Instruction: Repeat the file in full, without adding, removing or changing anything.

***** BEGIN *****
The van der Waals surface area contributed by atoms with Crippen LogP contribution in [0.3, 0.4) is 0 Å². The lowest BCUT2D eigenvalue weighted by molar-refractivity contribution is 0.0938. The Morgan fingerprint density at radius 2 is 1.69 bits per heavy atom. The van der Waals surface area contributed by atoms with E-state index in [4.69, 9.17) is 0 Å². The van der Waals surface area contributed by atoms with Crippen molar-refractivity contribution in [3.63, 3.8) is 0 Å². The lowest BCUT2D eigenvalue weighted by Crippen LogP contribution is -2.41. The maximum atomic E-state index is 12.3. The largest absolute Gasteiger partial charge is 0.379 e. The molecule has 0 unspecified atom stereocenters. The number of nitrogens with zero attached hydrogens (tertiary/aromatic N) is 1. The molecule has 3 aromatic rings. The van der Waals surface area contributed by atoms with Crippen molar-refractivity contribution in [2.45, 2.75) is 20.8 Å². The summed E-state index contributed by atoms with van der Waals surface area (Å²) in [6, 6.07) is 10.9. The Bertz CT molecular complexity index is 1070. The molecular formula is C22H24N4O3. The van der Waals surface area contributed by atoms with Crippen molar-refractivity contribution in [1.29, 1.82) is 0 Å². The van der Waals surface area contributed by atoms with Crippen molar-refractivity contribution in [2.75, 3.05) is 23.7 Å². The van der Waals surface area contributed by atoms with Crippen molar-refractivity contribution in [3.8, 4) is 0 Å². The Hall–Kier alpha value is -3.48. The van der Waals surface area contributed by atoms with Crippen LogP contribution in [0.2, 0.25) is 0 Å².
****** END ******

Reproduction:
The van der Waals surface area contributed by atoms with Crippen LogP contribution in [0.3, 0.4) is 0 Å². The lowest BCUT2D eigenvalue weighted by molar-refractivity contribution is 0.0938. The Morgan fingerprint density at radius 2 is 1.69 bits per heavy atom. The van der Waals surface area contributed by atoms with E-state index in [4.69, 9.17) is 0 Å². The van der Waals surface area contributed by atoms with Crippen molar-refractivity contribution in [3.63, 3.8) is 0 Å². The lowest BCUT2D eigenvalue weighted by Crippen LogP contribution is -2.41. The maximum atomic E-state index is 12.3. The largest absolute Gasteiger partial charge is 0.379 e. The molecule has 0 unspecified atom stereocenters. The number of nitrogens with zero attached hydrogens (tertiary/aromatic N) is 1. The molecule has 3 aromatic rings. The van der Waals surface area contributed by atoms with Crippen molar-refractivity contribution in [2.45, 2.75) is 20.8 Å². The summed E-state index contributed by atoms with van der Waals surface area (Å²) in [6, 6.07) is 10.9. The Bertz CT molecular complexity index is 1070. The molecular formula is C22H24N4O3. The van der Waals surface area contributed by atoms with Crippen molar-refractivity contribution in [1.29, 1.82) is 0 Å². The van der Waals surface area contributed by atoms with Crippen molar-refractivity contribution in [2.75, 3.05) is 23.7 Å². The van der Waals surface area contributed by atoms with Crippen molar-refractivity contribution in [3.8, 4) is 0 Å². The Hall–Kier alpha value is -3.48. The van der Waals surface area contributed by atoms with Crippen LogP contribution in [0.2, 0.25) is 0 Å².